Paul Stone - Reprise of Swing - 'JazzLeeds'
10 December 2012'JazzLeeds'
According to Leeds based singer Paul Stone, "...a record is a living breathing thing which is never finished so why take years over recording it?" Consequently his latest release on Linn Records, "Reprise of Swing", was recorded over two days at Sphere Studios in London, and taken as a complete piece of work, has a loose, comfortable feel, that indicates how such an ambience can be achieved with dedication and enthusiasm. "Reprise of Swing" takes an eleven piece band and a collection of both familiar compositions and
original material, and produces a coherent album of big band swing, silky jazz and uplifting easy listening arrangements. Simple Minds' "Don't You Forget About Me" is given an arrangement that will bring a grin to the face of even the most cynical listener, whilst U2s' "With or Without You" manipulates the mood and tempo of the original to produce something wholly unrecognisable yet
somehow familiar. "Lovely Day" by Bill Withers and "Wicked Game" by Chris Isaak are nearer in essence to the originals, but here without the baleful melancholy that Isaak infused his version with. The Doobie Brothers "Long Train Running" is again virtually unrecognisable from the familiar version, but given a swing makeover is given a new life and personality.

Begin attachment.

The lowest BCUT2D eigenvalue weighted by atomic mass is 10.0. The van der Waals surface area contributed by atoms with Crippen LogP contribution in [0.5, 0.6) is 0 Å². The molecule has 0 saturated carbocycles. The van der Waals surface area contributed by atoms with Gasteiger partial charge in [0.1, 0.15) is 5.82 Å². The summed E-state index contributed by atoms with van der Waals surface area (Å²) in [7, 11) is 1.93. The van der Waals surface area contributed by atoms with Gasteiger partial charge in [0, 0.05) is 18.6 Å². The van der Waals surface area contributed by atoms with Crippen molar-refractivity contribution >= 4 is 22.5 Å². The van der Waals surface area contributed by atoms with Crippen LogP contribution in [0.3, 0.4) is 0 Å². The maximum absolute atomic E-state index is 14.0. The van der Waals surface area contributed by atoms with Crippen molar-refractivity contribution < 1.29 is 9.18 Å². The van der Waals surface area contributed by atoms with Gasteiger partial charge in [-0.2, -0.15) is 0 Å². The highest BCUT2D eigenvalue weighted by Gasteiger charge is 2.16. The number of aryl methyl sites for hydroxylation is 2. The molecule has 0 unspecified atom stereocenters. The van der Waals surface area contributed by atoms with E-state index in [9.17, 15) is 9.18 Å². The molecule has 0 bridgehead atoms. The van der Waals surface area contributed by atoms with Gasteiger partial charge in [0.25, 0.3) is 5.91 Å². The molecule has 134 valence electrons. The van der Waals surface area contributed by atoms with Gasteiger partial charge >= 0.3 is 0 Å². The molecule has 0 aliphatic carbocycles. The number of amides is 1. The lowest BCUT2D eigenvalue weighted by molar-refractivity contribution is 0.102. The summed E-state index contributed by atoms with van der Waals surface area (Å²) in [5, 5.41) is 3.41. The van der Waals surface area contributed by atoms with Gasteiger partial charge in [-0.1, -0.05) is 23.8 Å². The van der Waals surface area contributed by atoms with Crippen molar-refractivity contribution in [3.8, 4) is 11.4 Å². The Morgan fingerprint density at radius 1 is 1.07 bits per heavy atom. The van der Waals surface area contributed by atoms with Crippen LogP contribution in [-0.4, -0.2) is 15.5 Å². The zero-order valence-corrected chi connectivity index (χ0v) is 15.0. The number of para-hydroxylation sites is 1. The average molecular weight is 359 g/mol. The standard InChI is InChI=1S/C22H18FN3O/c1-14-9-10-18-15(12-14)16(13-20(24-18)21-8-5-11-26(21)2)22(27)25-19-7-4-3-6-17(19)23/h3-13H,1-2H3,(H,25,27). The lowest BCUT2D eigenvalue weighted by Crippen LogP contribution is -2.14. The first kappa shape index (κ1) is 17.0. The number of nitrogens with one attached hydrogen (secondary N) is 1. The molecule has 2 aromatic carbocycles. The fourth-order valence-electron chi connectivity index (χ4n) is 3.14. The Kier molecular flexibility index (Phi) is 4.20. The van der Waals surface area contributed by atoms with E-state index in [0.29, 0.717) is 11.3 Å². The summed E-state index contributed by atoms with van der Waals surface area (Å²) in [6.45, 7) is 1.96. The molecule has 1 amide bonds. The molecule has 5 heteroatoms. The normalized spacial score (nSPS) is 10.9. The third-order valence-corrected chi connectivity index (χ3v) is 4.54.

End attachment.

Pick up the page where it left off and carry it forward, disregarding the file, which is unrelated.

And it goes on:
Perhaps the cover version that would appear on the surface to take most risks, but which in reality, comes closest to the essence of what "Reprise of Swing" is aiming for, is "Sex on Fire" most likely recognised from the Kings of Leon version. Given a big band swing identity, the song bristles with vitality and polish. Stings' "Englishman in New York" fits easily into its' new jazz framework, whilst the version here of Barry Manilow's "Could It Be Magic" although lacking the intense passion and romanticism of the original, is given a light hearted arrangement, which if not passionate to listen to is certainly entertaining. The original pieces fit in beside the covers with ease and indicate a level of musicianship that feels comfortable with this area of jazz. Paul Stone portrays himself as the consummate entertainer who has the showmanship to pull off a collection of disparate covers such as these with effortlessness.
Of course "Reprise of Swing" is doing nothing new in covering contemporary and divergent tunes, as jazz has been covering show tunes and popular chart songs for decades. To criticise the album in this way would be missing the point however. "Reprise of Swing" is keeping alive a tradition of music that is about pure entertainment and ease of access. The listener has no need to analyse and critique these pieces; they are presented here to be uncomplicated and reassuring. At a time of national austerity and unease, music as inspirational and as joyous as this should be required listening for all.
Related LinksPaul StoneReprise of Swing